Society for Cultural Anthropology
Oral Presentation Session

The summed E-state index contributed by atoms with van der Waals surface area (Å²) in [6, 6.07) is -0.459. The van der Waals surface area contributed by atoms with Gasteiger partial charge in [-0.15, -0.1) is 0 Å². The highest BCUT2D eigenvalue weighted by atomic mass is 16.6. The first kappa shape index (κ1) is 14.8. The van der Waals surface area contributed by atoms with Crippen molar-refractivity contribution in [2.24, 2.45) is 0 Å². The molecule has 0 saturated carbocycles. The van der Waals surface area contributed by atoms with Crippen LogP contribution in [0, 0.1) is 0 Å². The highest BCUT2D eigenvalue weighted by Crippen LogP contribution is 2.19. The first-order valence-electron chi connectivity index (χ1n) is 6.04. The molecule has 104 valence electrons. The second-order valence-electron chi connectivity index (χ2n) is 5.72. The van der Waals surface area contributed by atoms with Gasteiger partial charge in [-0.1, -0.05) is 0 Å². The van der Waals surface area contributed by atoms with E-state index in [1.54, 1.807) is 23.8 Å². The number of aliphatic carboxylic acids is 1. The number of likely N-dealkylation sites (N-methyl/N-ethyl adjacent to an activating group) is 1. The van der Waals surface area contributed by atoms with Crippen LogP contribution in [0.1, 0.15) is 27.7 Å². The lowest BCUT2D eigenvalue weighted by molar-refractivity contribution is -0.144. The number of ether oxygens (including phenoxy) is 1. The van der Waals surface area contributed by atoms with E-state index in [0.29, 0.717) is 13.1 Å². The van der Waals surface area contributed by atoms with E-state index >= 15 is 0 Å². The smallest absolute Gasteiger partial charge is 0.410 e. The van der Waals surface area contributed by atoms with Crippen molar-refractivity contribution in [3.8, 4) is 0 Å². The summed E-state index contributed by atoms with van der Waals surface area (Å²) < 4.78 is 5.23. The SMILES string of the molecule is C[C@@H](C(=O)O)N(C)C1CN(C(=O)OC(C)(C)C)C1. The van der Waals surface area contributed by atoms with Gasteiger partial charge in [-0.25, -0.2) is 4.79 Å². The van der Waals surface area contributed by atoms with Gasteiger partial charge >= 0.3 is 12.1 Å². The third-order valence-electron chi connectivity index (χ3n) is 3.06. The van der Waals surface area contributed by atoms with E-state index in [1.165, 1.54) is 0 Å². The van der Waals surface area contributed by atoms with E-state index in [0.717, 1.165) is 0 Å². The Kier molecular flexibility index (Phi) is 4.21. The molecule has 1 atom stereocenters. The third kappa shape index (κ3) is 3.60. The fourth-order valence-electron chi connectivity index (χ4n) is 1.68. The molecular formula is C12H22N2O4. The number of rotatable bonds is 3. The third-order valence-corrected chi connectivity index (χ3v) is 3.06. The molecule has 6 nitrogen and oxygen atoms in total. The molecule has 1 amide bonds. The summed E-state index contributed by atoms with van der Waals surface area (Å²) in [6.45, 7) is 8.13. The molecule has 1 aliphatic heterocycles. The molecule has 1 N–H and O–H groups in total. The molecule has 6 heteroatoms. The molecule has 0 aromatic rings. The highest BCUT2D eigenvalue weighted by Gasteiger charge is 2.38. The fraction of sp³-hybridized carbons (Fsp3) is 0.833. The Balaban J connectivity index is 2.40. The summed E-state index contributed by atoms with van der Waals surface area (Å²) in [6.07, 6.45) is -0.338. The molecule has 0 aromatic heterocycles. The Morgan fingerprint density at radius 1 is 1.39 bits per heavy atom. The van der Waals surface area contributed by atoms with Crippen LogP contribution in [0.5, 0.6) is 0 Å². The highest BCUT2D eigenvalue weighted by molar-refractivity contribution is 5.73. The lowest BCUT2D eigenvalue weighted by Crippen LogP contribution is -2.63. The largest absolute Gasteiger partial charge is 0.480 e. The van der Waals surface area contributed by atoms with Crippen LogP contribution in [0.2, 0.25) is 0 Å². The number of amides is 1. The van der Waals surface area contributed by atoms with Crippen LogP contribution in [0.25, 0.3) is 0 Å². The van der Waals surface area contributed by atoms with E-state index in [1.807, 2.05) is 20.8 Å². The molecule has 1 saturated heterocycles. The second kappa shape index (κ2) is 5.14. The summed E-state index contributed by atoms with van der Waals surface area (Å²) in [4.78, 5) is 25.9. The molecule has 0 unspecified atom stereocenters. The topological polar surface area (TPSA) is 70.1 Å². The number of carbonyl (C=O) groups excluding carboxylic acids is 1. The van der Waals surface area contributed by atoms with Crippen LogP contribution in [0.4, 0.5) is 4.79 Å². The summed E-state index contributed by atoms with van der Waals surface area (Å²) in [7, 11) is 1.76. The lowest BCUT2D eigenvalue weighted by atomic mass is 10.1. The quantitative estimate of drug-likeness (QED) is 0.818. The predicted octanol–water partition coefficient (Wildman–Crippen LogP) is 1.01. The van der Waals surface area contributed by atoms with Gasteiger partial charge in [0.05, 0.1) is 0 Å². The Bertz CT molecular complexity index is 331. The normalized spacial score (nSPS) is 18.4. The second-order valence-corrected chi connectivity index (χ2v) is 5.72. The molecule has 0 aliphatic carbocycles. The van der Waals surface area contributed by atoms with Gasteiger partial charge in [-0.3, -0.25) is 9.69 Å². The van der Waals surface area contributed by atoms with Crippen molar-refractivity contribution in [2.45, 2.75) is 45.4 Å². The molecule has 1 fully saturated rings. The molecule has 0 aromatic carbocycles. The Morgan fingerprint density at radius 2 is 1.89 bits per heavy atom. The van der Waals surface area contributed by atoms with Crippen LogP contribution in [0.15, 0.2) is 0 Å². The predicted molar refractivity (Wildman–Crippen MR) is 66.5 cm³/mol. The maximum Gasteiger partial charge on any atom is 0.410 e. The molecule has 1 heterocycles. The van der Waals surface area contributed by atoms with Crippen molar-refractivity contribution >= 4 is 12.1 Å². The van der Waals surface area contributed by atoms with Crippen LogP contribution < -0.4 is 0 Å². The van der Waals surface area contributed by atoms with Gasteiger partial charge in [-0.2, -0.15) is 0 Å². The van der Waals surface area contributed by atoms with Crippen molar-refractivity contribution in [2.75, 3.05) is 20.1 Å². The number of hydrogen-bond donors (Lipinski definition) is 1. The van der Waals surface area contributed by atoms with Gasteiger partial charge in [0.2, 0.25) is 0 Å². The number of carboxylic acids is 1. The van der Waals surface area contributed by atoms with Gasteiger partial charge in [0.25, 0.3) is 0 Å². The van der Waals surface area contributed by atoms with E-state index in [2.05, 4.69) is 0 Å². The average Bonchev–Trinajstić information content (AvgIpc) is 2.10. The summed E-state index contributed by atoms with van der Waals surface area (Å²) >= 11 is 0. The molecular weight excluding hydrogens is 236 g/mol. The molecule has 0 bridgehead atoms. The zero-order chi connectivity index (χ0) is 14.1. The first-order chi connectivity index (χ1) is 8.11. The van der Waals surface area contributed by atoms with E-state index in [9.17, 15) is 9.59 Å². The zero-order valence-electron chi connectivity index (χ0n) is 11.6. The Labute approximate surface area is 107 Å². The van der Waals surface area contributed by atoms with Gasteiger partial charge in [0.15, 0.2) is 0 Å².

Even though some of the more severe consequences of climate change such as forest fires and long-term drought are increasingly impacting communities in Northern Arizona, climate change itself is rarely talked about. If it is, it is fogged in alternative theories for why large-scale ecological changes are occurring. In this paper, I take as an ethnographic starting point a Republican Party picnic held in a remote location in the Havasupai Mountains prior to the 2018 Midterm elections where I try to talk about climate change with attendees. The responses reveal the varying flavours of denial with inflections towards alternative political, scientific and religious explanations. Wedded with material from long-term ethnographic engagement in rural Northern Arizona, these responses offer a route to complexify climate change denial. Some responses adhered to the explanatory framework offered by Oreskes and Conway’s contribution to Agnotology (2008), in which climate change denial was a politically constructed form of ignorance. Yet other forms of climate change denial are absent from Oreskes and Conway’s topdown account that describes a trickle-down effect of self-serving denial spread by scientific and political elites. In this paper, the ethnographic material elaborates the varieties of everyday climate change denial and the wider counter-narrative discourses that could be deemed conspiratorial, casting doubt on all forms of elite knowledge and the authority claimed therein. It problematizes the assumption of naive masses spoonfed denial by cynical elites, and instead examines the questions of complicity and expectations of the future raised by respondents.